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The sharpstamper

by Valentina Rizzi

He materializes at the end of school, the sharpshooter. Half a man, one span tall. He gets out of school twirling on his schoolbag and mingling with the crowd of parents rushed there to collect their children. There I am, unaware of what is about to happen, lurking as usual with my three-wheeler parked askew and well on display. It took me more than half an hour to get here, to Infernetto, driving among potholes and roots on bumpy roads. I spend the other half to arrange my favourite illustrated books, decorate Bibliolibrò with children’s books and flowerpots where stories sprout. And, as I smile at the first families that stop by to look at this bizarre velocipede – a bug amidst motorized giants such as SUVS, JEEPS, SALOONS, STATION WAGONS – I stop and listen. That voice, that sentence, that repeated sound. “LET’S STAMP IT ALL!!! ZaC zAC Zac ZAC zAc ZaC zaC.” I turn around and again ZaC zAC ZaC ZAC! Damn the stamper and his little accomplices: removed from its runner, my stamp for receipts is vortically printing my data on the dashboard, the seats, the doors, on the midnight blue car body and even in my brain! ZaC zAc zaC – I stop the gang after the first six stamps have already reached some Lionni’s books by Babalibri. Nooooo, not the books! With a cat-like jump I regain possession of the harmful INK-EMPTIER screaming at a draught: “Do you find it appropriate, kids? Books shouldn’t be stamped upon!”
Damn his freckles and his innocent smile that says: “Why?” So I start to explain why and how, and we remove the blots together. I shouldn’t have come here! Now we have made friends, while a crowd of kids is joining the cheerful gang of the sharpstamper to listen to the story of books. “Do you know how long it takes to make this book? Do you know how many people have been working at it?” “The one who writes” says the little blonde girl without teeth that stands on the pavement to look taller in front of her rangy young friend, who adds: “The one who draws!” And the one who adds the page numbers! And who puts images and texts together? The publisher! A chorus of little pests joins the game. There, bravo!, publishers are the only ones who are allowed to put their STAMP on books. There are many of them. Look at this one! And the other one here! And what is this? A chorus of voices attacks me and I see one, two, ten books shaking on many little hooked shrubs: the children’s hands that overlap each other in the search for other books, other logotypes, other brands, other STAMPS! Damn the sharpstamper, damn his contagious smile and his enthralling innocence – in half an hour they make me forget all the other stamps scattered on the seats, the car body and the dashboard. I start to say things that attract people, maybe they make them reflect, they kick up a shindy, while Bibliolibrò is happily laughing, flooded by a wood of books animated by dozens of little hands. I swim through forests of ink and float between questions and statements. I feel this tide rising and the mess vanishing little by little by itself, without control, without the need for warnings, without punishments nor threats.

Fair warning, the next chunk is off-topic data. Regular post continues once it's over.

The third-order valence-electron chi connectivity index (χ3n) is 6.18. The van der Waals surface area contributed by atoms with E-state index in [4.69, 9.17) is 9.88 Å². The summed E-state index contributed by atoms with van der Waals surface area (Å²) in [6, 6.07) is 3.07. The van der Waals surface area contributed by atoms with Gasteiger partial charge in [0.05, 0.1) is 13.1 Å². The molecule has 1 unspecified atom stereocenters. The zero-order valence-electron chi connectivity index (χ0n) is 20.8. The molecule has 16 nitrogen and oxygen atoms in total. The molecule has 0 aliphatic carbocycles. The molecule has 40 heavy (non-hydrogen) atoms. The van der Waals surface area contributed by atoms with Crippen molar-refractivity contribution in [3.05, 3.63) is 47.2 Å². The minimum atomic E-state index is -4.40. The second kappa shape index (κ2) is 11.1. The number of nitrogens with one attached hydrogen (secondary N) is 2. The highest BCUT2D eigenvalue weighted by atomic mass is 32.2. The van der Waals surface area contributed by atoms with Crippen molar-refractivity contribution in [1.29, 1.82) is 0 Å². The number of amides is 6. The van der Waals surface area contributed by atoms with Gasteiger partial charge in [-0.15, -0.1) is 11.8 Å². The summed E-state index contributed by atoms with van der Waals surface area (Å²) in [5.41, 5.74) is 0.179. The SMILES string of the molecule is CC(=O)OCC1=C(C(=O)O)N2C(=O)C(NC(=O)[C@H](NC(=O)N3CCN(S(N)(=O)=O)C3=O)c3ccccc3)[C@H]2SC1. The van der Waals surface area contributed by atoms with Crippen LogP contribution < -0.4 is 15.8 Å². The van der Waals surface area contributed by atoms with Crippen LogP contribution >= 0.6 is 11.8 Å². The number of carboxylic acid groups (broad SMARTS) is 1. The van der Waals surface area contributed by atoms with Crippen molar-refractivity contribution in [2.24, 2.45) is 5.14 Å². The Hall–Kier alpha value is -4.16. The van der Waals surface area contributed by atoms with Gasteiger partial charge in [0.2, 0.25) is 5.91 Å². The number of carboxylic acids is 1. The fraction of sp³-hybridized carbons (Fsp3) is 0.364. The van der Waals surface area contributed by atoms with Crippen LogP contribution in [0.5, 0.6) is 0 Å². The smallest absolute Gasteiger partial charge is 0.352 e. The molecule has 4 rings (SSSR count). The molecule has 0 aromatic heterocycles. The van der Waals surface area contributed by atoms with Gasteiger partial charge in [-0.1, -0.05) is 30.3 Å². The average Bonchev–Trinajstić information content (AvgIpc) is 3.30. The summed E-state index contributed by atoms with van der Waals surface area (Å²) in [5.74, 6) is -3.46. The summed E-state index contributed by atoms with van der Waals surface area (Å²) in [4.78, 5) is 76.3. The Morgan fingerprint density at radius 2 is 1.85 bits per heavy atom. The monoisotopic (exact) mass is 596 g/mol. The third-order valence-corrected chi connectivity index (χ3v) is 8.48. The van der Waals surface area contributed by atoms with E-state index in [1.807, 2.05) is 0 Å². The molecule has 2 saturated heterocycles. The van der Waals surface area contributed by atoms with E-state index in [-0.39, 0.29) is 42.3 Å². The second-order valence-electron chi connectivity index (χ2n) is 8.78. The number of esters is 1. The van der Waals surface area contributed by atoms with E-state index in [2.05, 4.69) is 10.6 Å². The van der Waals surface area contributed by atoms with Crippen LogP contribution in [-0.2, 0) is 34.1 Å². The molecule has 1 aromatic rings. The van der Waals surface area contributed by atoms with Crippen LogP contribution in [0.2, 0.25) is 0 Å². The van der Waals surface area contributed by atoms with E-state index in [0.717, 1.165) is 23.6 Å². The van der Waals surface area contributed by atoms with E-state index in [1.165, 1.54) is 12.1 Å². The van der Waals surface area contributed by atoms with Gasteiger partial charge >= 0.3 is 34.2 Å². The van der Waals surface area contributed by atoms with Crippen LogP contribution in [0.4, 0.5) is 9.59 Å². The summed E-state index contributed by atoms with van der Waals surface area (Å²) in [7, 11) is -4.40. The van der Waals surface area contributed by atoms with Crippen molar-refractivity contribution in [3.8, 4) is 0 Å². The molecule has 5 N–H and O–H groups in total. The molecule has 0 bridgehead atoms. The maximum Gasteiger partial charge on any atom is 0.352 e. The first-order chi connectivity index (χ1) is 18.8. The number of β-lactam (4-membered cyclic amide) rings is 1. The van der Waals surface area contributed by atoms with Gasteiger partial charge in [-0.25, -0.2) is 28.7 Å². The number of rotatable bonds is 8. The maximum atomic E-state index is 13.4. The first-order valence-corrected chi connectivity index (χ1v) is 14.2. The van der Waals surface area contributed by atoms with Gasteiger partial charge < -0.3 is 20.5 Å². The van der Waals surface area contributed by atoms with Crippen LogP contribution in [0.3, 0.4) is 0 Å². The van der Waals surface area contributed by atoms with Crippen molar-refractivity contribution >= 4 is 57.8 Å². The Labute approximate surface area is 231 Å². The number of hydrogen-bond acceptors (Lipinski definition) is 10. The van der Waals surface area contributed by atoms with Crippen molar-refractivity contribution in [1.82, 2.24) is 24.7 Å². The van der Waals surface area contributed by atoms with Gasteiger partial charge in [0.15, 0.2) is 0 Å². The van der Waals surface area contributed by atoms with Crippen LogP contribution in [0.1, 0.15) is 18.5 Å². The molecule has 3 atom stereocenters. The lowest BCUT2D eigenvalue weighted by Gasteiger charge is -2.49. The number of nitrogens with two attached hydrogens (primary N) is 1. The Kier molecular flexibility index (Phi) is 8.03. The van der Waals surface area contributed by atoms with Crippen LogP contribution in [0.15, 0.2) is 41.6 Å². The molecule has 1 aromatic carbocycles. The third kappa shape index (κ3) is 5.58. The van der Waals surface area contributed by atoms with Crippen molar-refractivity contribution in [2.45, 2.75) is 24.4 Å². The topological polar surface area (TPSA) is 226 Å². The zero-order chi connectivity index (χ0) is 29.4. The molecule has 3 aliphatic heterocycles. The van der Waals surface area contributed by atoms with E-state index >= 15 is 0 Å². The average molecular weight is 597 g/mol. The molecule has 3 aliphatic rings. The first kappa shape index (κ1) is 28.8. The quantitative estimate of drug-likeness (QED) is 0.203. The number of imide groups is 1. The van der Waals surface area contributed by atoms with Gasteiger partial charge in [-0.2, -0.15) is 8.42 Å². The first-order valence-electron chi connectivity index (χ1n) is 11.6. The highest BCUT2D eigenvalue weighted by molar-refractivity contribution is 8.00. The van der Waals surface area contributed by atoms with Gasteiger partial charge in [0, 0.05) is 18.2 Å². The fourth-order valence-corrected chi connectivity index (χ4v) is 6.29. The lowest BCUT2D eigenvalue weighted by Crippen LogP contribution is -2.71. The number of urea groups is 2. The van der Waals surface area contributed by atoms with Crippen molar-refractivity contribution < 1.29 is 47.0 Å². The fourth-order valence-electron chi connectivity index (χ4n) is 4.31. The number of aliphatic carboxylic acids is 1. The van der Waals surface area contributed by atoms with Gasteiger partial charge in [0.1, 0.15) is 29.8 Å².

All of a sudden I am alone again, the last kids disappear inside the SUVS where their unaware parents have been waiting for about three quarters of an hour. The saloons shoot off through the neighbourhood full of big villas and devoid of libraries and places where you can read for free. Me and my stamped shell, me and the avalanche of uncovered books to be put in order again, the happiness of a sunny day shared with other people. Me and the elbow grease, half an hour, two, three hours to get rid of the sharpstamper’s traces. And here it is, at last, the road: the home-coming is loaded with voices, ink, shadows that lengthen as the sun goes down, with labour and satisfaction. How was it? How much have you sold? My partner asks me while I am straining the pasta at home. Indeed… how much have I sold?